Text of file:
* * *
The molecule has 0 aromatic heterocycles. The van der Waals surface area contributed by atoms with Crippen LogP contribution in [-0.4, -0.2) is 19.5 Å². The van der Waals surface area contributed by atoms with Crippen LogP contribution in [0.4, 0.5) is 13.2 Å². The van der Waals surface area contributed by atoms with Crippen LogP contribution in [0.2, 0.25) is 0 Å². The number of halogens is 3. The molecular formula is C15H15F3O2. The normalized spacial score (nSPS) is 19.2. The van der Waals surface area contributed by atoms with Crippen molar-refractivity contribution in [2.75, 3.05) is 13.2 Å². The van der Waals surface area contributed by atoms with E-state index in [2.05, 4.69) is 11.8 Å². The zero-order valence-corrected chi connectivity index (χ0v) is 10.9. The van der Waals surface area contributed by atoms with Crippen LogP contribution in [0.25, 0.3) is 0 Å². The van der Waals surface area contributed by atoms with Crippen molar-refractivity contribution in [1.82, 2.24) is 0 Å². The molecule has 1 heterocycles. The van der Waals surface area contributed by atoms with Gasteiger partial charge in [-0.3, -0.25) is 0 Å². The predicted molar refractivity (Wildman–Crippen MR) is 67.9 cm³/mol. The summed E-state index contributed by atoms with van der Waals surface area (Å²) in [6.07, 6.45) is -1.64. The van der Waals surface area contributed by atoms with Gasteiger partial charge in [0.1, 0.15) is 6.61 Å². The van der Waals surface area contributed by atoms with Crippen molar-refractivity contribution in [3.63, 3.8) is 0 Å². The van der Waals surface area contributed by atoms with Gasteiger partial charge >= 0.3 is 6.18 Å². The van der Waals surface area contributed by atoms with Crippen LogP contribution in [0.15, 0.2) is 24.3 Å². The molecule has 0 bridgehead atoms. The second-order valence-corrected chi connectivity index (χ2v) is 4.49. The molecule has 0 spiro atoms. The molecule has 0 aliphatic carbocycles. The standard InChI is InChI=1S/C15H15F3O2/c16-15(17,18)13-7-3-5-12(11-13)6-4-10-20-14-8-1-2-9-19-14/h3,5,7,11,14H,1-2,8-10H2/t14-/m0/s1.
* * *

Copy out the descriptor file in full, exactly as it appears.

The molecule has 0 aromatic heterocycles. The van der Waals surface area contributed by atoms with Crippen LogP contribution in [-0.4, -0.2) is 19.5 Å². The van der Waals surface area contributed by atoms with Crippen LogP contribution in [0.4, 0.5) is 13.2 Å². The van der Waals surface area contributed by atoms with Crippen LogP contribution in [0.2, 0.25) is 0 Å². The number of halogens is 3. The molecular formula is C15H15F3O2. The normalized spacial score (nSPS) is 19.2. The van der Waals surface area contributed by atoms with Crippen molar-refractivity contribution in [2.75, 3.05) is 13.2 Å². The van der Waals surface area contributed by atoms with E-state index in [2.05, 4.69) is 11.8 Å². The zero-order valence-corrected chi connectivity index (χ0v) is 10.9. The van der Waals surface area contributed by atoms with Crippen LogP contribution in [0.25, 0.3) is 0 Å². The van der Waals surface area contributed by atoms with Crippen molar-refractivity contribution in [1.82, 2.24) is 0 Å². The molecule has 1 heterocycles. The van der Waals surface area contributed by atoms with Gasteiger partial charge in [-0.3, -0.25) is 0 Å². The predicted molar refractivity (Wildman–Crippen MR) is 67.9 cm³/mol. The summed E-state index contributed by atoms with van der Waals surface area (Å²) in [6.07, 6.45) is -1.64. The van der Waals surface area contributed by atoms with Gasteiger partial charge in [0.1, 0.15) is 6.61 Å². The van der Waals surface area contributed by atoms with Crippen molar-refractivity contribution in [3.63, 3.8) is 0 Å². The van der Waals surface area contributed by atoms with Gasteiger partial charge >= 0.3 is 6.18 Å². The van der Waals surface area contributed by atoms with Crippen LogP contribution in [0.15, 0.2) is 24.3 Å². The molecule has 0 bridgehead atoms. The second-order valence-corrected chi connectivity index (χ2v) is 4.49. The molecule has 0 spiro atoms. The molecule has 0 aliphatic carbocycles. The standard InChI is InChI=1S/C15H15F3O2/c16-15(17,18)13-7-3-5-12(11-13)6-4-10-20-14-8-1-2-9-19-14/h3,5,7,11,14H,1-2,8-10H2/t14-/m0/s1.